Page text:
It is possible, although the matches are not really that close. A lot depends on how common the surnames and haplotypes are. It is extremely difficult to find a paper trail for different surnames. I would not bother much with such matches until you are pretty certain there was a non-paternal event (NPE).
The next step is to test documented descendents of other sons of your ggg-grandfatherto triangulate the ancestral haplotype. If it is closer to the mode (most common value at each marker) of the three, there might be some possibility.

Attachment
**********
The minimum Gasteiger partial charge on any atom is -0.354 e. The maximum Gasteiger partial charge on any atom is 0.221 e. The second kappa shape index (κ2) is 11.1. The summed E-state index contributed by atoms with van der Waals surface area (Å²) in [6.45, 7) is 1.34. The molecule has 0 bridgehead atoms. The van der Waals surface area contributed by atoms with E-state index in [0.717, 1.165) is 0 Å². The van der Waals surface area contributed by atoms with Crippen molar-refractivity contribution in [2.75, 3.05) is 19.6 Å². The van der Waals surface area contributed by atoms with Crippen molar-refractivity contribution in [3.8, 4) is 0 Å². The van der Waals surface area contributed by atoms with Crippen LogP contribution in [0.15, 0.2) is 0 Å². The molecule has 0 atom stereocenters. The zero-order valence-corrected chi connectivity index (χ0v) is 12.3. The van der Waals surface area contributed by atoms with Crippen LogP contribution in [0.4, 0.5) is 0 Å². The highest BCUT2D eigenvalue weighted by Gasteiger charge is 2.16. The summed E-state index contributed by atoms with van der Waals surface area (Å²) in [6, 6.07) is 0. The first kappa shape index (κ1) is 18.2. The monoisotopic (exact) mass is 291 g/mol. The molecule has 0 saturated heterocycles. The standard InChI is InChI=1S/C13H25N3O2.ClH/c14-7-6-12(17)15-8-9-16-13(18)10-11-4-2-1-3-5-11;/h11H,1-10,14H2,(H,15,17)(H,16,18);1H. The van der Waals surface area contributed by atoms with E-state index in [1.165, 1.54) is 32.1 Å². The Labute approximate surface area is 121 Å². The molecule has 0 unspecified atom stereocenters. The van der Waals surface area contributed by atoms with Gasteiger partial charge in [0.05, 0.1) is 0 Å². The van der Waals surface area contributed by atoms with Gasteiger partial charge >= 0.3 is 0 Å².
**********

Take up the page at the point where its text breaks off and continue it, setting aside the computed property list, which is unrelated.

Even better would be to test a cousin descended from an ancestor who lived before him. If the two cousins do not match closely, there would be an NPE in one line.
A lot depends on the markers where they differ. I would just look at the markers other than CDY, DYS576 and DYS570. If he is in R1b1a2 haplogroup, it is very likely that it is just a random match, since so many haplotypes in it are very close.
At this point, the only paper research I would do is search your surname boards with the matches' surname (and vice versa) to see if any one has run across a possible NPE.